Its come to my attention that very few people write anymore. Our society has become about “read and delete” communication. Even our birthday cards, sympathy notes, or just to say “hello” notices have found their way to the online version. While the sentiments are lovely, more often than not, after read, they are thrown into the cyberspace trash rather than copied and preserved for safe keeping. This needs to change.
One of the saddest things I hear over and over is, “I wished I asked more questions while they were alive.” Once our loved ones are gone, so is the family history if not previously recorded. So, I came up with a plan. I’m determined to become the “Guardian of Memories” with my next project, A Story to Tell. What I’d like to do is interview older adults, or their children, and tell their story in the written form. The interview will focus on, “What is the one thing you want your family to know or remember you for.” Of course, there are many, but we’ll begin with just one.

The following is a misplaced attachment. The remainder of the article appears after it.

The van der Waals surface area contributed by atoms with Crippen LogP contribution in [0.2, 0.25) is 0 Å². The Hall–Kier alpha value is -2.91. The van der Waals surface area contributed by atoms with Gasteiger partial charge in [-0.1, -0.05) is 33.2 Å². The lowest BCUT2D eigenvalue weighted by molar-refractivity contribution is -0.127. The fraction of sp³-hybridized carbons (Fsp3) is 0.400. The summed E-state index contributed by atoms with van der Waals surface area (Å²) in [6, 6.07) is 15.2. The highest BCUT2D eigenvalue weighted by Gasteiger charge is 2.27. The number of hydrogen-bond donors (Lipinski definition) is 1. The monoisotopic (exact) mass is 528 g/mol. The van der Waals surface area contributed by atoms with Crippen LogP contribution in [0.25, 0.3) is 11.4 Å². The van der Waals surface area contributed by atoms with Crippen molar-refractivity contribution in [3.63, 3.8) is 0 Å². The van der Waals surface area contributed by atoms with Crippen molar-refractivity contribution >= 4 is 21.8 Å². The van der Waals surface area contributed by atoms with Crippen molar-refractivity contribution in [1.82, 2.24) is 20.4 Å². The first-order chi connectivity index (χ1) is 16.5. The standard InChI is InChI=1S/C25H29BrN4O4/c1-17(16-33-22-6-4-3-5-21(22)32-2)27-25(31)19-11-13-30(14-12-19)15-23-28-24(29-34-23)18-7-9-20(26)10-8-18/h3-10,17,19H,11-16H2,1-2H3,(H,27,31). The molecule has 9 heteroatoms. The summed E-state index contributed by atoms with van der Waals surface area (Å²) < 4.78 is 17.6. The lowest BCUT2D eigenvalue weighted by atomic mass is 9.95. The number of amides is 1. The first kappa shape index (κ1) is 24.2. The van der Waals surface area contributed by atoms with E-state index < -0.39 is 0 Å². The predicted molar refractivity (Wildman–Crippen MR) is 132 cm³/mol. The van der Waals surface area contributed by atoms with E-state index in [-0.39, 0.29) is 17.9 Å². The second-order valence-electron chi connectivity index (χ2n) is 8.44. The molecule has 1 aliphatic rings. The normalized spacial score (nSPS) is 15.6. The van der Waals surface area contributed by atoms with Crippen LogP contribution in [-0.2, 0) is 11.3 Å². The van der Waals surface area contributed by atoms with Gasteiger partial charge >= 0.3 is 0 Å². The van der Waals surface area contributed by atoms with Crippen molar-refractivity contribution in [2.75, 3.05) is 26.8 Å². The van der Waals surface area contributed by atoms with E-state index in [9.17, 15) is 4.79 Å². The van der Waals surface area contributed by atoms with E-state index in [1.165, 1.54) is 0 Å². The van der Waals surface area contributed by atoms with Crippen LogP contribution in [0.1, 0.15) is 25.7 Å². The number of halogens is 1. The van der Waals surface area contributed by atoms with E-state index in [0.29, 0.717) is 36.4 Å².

These short stories will be compiled into a book with essays from other fascinating people. There is no cost to be interviewed. The only fee would come if you chose to purchase copies of the publication for the family. I’m looking for volunteers to help me with the launching.
After my father passed away, I was told that there are three stages of death:
When your last friend dies
When you die
When no one says your name
Help me keep your loved ones alive forever, at least in the written word. One of the greatest gifts we leave behind for our children, and future generations, are stories about the people who came before. Ancestry.com can’t bring to life the vivid memories we have in our hearts. If you’re interested in participating in my initial project, please email me at firstname.lastname@example.org. I would love to hear from you.